Marketing

Why Deceptive Branding is Not The Best Method

Your whole effort at branding is to make your product as attractive as possible, where packaging is usually the key. This is an area of marketing that businesses so much rely on to hook up consumers but deceptive branding may turn out into a total disaster that will quickly send you into the oblivion if you are involved in the practice. 

The situation has got to an alarming rate to the extent that the Food & Drug Administration (FDA) is no longer taking things lying low and has felt the need to step in with the Federal Trade Commission (FTC), against sellers of nicotine-containing e-liquids that looked like juice boxes, candy, and cookies that were seen as having the potential of creating a mixup for children with other look-alike ordinary products. This is a type of deceptive branding that could be plain dangerous.

You may think you are out to disguise but that can be a devilishly subtle way of deception. In branding, there’s a big difference between trying to push the truth and outrightly making false claims. 

That’s what deceptive branding is. A lot of businesses have suffered untold setbacks for peddling mediocre products while using wild claims like “scientifically proven” with “guaranteed results.”

One good case in point was when the Federal Trade Commission (FTC) filed a lawsuit against Volkswagen, for claiming that the car company had deceived customers with the advertising campaign it used to promote its supposedly “Clean Diesel” vehicles, according to a press release. You will remember that VW was exposed in 2015, for having been cheating emissions tests on its diesel cars in the US for the past seven years.

The allegation the FTC leveled on the company was that “Volkswagen deceived consumers by selling or leasing more than 550,000 diesel cars based on false claims that the cars were low-emission, environmentally friendly.”

While the VW case may not have generated very harsh consequences in Europe, it was another ball game altogether in the U.S. The FTC delivered swift consequences. VW was made to face harsh corporate criminal sanctions, flexible and draconian criminal laws, and streamlined consumer class-action procedures, which made the company to quickly capitulate. 

The case lasted just about nine months and this is a rare occurrence taking into consideration its international nature. In a settlement that could have crippled any company that is not solidly funded, VW agreed to pay roughly $15 billion which is a whopping amount in civil compensation and damages to consumers the company had deceived all along, federal, and state authorities for the 2.0-liter cars involved. 

The amount, however, rose up to more than $25 billion, as deals were reached for the 3.0-liter cars, and for criminal fines as well as penalties. Volkswagen eventually had to buy back or fix most of the offending vehicles. 

Their customers were paid thousands of dollars per car in compensation for a variety of losses, including the offensive deceptive branding itself and diminished resale value.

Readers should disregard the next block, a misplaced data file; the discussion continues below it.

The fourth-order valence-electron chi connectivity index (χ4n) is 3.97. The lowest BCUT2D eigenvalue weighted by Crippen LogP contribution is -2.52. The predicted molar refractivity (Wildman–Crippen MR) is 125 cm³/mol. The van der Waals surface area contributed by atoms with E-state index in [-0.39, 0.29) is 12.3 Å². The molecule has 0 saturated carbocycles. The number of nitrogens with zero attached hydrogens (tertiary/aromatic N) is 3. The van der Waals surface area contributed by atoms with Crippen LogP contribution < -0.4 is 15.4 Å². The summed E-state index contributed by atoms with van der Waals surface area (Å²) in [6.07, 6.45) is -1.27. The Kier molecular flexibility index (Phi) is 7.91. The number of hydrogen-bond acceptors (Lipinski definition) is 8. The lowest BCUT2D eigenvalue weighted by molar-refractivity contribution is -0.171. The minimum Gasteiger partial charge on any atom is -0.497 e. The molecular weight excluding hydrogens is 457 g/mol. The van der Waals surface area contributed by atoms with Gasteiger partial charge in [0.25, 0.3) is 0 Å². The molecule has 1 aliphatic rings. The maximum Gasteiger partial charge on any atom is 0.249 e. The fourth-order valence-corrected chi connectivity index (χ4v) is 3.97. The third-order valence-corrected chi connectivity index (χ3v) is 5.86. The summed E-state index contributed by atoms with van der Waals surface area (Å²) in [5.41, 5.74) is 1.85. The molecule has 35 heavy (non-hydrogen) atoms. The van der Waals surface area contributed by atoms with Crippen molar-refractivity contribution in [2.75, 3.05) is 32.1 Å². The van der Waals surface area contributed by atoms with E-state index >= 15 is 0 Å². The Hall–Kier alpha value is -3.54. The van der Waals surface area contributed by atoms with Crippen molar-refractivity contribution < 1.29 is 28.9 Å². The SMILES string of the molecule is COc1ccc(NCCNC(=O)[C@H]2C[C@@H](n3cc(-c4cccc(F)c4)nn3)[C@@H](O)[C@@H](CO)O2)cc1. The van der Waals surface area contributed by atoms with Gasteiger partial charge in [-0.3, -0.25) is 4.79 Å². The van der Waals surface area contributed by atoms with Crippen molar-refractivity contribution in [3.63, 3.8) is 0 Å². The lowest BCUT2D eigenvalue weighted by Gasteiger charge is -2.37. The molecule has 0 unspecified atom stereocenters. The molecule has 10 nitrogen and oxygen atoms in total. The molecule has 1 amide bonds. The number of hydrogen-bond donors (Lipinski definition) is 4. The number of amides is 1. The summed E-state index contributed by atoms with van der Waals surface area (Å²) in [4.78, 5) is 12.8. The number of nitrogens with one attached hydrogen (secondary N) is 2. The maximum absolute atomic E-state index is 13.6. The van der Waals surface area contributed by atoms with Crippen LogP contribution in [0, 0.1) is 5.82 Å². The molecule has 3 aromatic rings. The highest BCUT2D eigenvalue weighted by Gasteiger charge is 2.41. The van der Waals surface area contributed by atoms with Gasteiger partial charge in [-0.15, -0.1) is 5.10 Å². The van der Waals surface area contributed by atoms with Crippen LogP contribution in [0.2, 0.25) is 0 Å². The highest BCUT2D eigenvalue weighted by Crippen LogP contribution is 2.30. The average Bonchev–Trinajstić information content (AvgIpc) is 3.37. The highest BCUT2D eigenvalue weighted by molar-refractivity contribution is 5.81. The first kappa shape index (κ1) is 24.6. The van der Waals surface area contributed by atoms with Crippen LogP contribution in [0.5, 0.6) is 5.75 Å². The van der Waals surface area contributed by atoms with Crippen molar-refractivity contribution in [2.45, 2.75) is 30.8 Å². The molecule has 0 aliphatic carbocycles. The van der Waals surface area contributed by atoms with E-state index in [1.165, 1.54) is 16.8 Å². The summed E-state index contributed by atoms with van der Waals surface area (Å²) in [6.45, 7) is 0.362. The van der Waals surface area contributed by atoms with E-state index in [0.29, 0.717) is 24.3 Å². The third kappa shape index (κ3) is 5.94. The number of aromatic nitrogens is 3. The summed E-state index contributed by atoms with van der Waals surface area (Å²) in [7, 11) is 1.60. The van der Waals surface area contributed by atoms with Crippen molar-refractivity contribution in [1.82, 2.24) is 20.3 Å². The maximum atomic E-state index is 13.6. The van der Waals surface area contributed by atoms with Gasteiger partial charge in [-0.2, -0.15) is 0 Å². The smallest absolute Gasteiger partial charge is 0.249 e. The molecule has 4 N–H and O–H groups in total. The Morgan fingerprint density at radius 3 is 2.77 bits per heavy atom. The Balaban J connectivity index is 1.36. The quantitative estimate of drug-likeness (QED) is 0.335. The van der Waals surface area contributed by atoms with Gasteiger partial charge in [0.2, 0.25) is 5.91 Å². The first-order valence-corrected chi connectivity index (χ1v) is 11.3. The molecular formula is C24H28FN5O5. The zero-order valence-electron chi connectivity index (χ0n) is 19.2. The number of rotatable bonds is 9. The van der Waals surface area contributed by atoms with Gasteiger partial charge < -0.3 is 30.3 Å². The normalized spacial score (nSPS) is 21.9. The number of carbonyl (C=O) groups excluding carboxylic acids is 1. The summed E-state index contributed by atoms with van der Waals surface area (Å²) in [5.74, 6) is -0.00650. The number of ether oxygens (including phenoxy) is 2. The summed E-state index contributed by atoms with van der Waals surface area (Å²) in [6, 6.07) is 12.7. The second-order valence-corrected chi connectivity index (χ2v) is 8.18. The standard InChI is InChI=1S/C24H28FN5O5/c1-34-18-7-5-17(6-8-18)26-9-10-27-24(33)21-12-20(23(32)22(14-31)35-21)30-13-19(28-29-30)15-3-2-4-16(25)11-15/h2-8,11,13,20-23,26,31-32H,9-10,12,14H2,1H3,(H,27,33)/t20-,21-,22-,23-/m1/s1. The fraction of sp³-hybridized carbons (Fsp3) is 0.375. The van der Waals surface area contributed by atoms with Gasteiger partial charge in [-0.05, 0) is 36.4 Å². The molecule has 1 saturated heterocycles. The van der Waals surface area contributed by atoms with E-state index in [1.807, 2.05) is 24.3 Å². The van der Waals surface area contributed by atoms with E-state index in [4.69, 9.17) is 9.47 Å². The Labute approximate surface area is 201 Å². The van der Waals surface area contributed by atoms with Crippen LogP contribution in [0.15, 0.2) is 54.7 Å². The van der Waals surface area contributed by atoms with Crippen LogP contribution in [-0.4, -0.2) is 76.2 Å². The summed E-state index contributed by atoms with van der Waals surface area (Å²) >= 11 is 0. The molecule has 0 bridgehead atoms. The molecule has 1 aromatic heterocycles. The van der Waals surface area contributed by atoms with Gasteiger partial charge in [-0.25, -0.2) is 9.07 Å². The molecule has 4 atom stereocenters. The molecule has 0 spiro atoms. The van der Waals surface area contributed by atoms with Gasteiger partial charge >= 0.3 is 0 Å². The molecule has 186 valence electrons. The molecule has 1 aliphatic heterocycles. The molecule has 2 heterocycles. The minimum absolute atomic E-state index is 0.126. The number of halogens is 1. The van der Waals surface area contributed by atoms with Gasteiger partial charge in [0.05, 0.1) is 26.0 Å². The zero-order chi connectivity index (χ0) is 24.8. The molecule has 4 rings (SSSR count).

What will you say about the makers of popular brain-training app Luminosity who in January 2016, were given a $2 million fine from the Federal Trade Commission, for deceiving players with uncorroborated advertising claims? Lumos Labs tried to deceive customers with the claim of Luminosity being able to help prevent Alzheimer’s disease, as well as aiding players to perform better at school, the FTC found. 

According to what Lumos Labs ran in its ads, the company said that if you played the games for more than 10 minutes, three times a week you would attain your “full potential in every facet of your life.” Jessica Rich, a director at the FTC said: “Luminosity simply did not have the science to back up its ads.”

Quite unlike before, the situation now has become so serious that you can’t even afford to embark on deceptive branding. Customers are so much unto the game, marketing has also gone so customer-centric. 

They are backed by social media, they have a voice now and are ever ready to use it. It’s not like the former times when you can get away with some form of short practices. 

Customers and potential customers research the market before even making any attempt to buy. Most customers depend on influencers which could be their friends and families to convince them into an onboarding.

There are some others that also are converted through experiential marketing campaigns. And where you try by any means to deceive people into buying your b product with disguised branding and caught, the volume of negative refferals you’ll get is enough to send you packing from the market.

Another way you’ll be fought is through the overwhelming reach of social media. Your company will be so castigated that you can never rear your head in the global market anymore.

This is aided by the internet of a thing and the world becoming a global village. Deceptive branding is not the best method for you and you shouldn’t even consider it one bit.

Photo Credit: trendingtopics Flickr via Compfight cc

Tagged , , , ,

About John Ejiofor

John Ejiofor is a curious life-researcher, whose quest to finding answers to life's pertinent questions has led to founding Nature Torch. This blog aims to debate and explore many questions about our earth -- including those a lot of people are uncomfortable with asking. He has been published on some of the internet's most respected websites, which you can find online.
View all posts by John Ejiofor →

Leave a Reply